- Tesla Model 3: Eventually we will need a new car to replace our old clunkers. My car is 16 years old. My wife’s car is 12 years old (and has a bullet hole). March last year we had placed a deposit for the Model 3 on the very first day. We are expecting the car some time next month. And since the cost of the car will be around 1/10th of our annual income, it is well within our price range. It is easy to justify this purchase because it is better for the environment (it’s fully electric) and better for animal welfare (there is an option for an all vegan interior). These are issues we deeply care about and that align with our values.
- Naturepedic bed: We definitely need a new bed. We are currently sleeping on a queen size bed that my wife had bought several years ago for $400. While cheap, the bed is actually really comfortable. This is the only bed we currently have. We are looking to buy a king bed to have more space in case our baby wants to sleep with us. The queen bed will be moved to another bedroom for guests in the event that family stays over to help us out. We are planning to by a Naturepedic bed because it has great reviews for comfort, is all-natural, and made with organic latex and cotton. Our goal is to raise our baby in a clean environment, free of toxic chemicals that could potentially be hazardous to our health.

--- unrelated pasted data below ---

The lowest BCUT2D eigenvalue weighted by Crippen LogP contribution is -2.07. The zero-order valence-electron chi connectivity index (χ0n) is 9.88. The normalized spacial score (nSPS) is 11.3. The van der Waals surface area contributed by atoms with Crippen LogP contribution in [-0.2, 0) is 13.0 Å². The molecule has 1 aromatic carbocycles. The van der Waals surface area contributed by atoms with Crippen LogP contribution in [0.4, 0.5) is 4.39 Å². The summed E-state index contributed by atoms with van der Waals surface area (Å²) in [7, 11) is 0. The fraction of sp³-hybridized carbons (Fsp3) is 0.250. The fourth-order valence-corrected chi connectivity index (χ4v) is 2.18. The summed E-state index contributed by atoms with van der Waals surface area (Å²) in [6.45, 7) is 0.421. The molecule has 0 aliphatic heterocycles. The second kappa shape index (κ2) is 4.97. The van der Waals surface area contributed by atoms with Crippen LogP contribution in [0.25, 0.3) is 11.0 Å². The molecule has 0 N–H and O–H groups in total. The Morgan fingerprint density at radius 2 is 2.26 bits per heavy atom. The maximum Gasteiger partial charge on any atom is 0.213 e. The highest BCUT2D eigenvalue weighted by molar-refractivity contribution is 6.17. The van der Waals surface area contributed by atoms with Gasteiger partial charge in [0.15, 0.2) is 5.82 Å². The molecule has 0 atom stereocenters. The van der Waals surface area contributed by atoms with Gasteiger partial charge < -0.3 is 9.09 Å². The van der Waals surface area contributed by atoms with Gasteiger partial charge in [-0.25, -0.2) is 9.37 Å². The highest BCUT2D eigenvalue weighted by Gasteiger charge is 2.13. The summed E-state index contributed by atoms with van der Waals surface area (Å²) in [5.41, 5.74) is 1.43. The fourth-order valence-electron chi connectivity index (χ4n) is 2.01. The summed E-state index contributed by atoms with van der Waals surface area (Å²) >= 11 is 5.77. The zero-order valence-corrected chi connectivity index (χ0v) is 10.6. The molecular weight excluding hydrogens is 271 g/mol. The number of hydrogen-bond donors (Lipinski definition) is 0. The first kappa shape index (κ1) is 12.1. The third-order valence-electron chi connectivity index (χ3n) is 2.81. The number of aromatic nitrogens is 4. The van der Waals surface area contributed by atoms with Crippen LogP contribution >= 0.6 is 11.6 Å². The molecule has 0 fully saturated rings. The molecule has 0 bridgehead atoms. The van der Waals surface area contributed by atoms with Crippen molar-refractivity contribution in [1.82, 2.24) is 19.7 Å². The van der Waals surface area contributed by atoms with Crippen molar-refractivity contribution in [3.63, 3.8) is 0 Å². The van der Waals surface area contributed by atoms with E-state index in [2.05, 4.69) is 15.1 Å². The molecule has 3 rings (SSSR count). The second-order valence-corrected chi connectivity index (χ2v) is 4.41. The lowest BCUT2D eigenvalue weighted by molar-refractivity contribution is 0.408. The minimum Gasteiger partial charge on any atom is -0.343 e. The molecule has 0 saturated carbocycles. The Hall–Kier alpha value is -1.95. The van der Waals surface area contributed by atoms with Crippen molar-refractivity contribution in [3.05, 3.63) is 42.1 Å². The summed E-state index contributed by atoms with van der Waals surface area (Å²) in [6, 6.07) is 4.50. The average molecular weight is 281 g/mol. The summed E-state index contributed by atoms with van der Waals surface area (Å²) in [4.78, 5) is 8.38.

I’m sure there are more exemptions, but this is what I can think of at the moment.
Why are we doing this?
My wife and I consider our lifestyle as relatively frugal and minimalist. But we could do better. While we try to practice conscious consumerism, there is no better way to be fully conscious of our actions than to think about and document each purchase. By doing this, we hold ourselves accountable. And it will give you all a glimpse of our lifestyle.
To be clear, we are not doing this to be extreme cheapskates. We are frugal, not cheap. Sure, we will be saving money. But this is merely a side effect and secondary benefit.
Our primary motivation is to reduce the mindless consumption, destruction, and waste that our linear economy unfortunately creates. We want to inspire others to be more mindful, live more simply, contribute to a more circular economy, realize the benefits of minimalism, be less wasteful, and consume more consciously. In essence, we want to make the world a better place.
Just like Happy Philosopher and Dads, Dollars, Debts, I will also publish an update every month or two so that you can follow our progress. I will document and disclose everything that my wife and I buy. We actually discuss everything with each other before making purchases. In each update, I will disclose everything we buy that is not food, and I will provide a justifiable reason for each purchase.
I honestly don’t think it will be painful for us at all. My wife and I think it is fun and exciting…